QSU drag show embraces LGBTQ, Suffolk communities


Leo Woods

Candace Persuasian dances through the crowd at QSU’s annual drag show.

Rainbow lights, the splits and raunchy melodies took the spotlight in Suffolk University’s annual drag show on Nov. 9, put on by the Queer Student Union and the Performing Arts Office.

QSU President and former Suffolk Journal News Editor Daniel Webber spoke on the upgrade of the venue from last year.

“This year we had to explore venues due to the cafeteria being open later, but I think the Keches room was such a lovely way to revamp an old tradition!” said Webber.

With a line around the corner to start off the night, patrons were welcomed with rainbow lights, music from both Lady Gaga and Brittany Spears and an unbeatable vibrant energy. Attendees were provided with free drinks and snacks along with bowls of Halloween candy at each table.  Webber came to the stage and gave the opening remarks, promoting QSU and other upcoming events.

The show was kicked off by the one and only Crystal Crawford, who came out in a sequined black dress performing her heart out. She instantly connected with the crowd, walking around the room so attendees were close enough to see her perfectly unblended contour while lip syncing “I have Nothing” by Whitney Houston. 

Miss Crawford disclosed that she was a Suffolk alum, attending about 22 years ago, and was the first drag queen to perform here at Suffolk. Keeping up with typical drag show traditions she called up those who were celebrating birthdays and asked a few questions before giving them welcoming hugs.

The beautiful Candace Persuasion followed and wowed the crowd in a nude sparkly bodysuit with harness straps that were later used to secure her copious tips given by generous audience members. While lip syncing to Beyoncè, she seemed to catch everyone’s eye — her long hair and glorious body followed behind her as she twirled in between tables — while a lucky few went on stage to dance with her.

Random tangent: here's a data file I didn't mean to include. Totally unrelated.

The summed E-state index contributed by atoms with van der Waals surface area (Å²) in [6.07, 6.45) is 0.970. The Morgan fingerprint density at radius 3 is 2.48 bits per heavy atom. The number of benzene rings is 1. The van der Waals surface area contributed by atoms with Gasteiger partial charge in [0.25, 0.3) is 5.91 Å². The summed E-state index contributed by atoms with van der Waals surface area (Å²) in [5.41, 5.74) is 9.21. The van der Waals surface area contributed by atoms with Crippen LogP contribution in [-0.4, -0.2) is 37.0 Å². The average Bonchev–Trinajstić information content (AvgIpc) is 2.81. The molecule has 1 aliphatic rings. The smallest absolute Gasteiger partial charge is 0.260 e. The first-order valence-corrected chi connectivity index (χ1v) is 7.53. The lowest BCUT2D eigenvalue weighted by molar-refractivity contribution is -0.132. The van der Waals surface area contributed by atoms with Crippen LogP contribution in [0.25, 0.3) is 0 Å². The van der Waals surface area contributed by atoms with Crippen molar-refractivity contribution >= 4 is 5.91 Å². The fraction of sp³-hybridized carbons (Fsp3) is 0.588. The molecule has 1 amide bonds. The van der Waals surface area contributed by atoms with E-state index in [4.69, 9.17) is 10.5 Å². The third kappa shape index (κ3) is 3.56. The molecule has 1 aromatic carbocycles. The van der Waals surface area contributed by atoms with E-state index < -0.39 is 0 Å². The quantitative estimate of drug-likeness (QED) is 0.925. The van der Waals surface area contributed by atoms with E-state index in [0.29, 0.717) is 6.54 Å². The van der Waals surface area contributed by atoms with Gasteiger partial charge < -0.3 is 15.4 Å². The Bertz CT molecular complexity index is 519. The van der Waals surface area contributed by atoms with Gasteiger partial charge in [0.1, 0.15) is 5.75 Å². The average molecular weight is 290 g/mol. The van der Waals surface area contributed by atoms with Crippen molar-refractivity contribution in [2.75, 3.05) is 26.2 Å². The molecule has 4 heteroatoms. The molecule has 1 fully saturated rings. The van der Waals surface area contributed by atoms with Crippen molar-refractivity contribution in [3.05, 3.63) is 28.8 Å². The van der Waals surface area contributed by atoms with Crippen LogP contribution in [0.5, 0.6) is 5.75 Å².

Candace showed extra love to a special Bobby McPhee, a freshman at Suffolk, who even got a follow from Miss Persuasion on Instagram. 

“It was exciting to see first hand three very talented people perform for a very inviting community,” McPhee said.  

Last but certainly not least, Lilly Rose Valore, the queen of splits and flips, had patrons wide eyed with her insane energy and moves. A gymnast at heart, she did handstands on every corner of the room, flipping into a perfect split, she definitely made herself known. This was Lilly’s second year performing at Suffolk and the crowd loved her. She moved like a tiger, with eyes that looked at you in the soul and the smoothest acrobats. 

Valore, a proud trans woman, spoke on the struggles she endures daily as a result of transphobia. In a tribute to her drag mom, she shouted the lyrics from her heart as the crowd chanted with her, “Accept me for who I am!” 

Love and acceptance was in the air. Being one of Suffolk’s longest standing traditions, such a show allowed Suffolk to see how the queer community has evolved to create a place where everyone could be their true self. 

An important portion of the show was dedicated to trans visibility, Candace removing her corset to reveal “Trans is beautiful” written across her bodysuit, advocating for acceptance and the celebration of trans awareness week.

Though a queen was missing due to being sick, Crystal, Candace and Lilly made sure the audience got their fix, each performing around seven songs with outfit changes and an array of genres. The queens were very interactive with the crowd, Crystal even making sure to shake everyone’s hand during the closing, making the room feel familiar and comfortable. 

“I could feel the energy in the room this year, it was one of our biggest turnouts ever, over 200 people attended,” said Webber of the overall event.

The show had the crowd feeling every emotion. By the end of it, there’s no doubt that everyone’s mouth hurt from the constant smiles and giggles. The message of the event remains clear: nobody does it better than a queen does.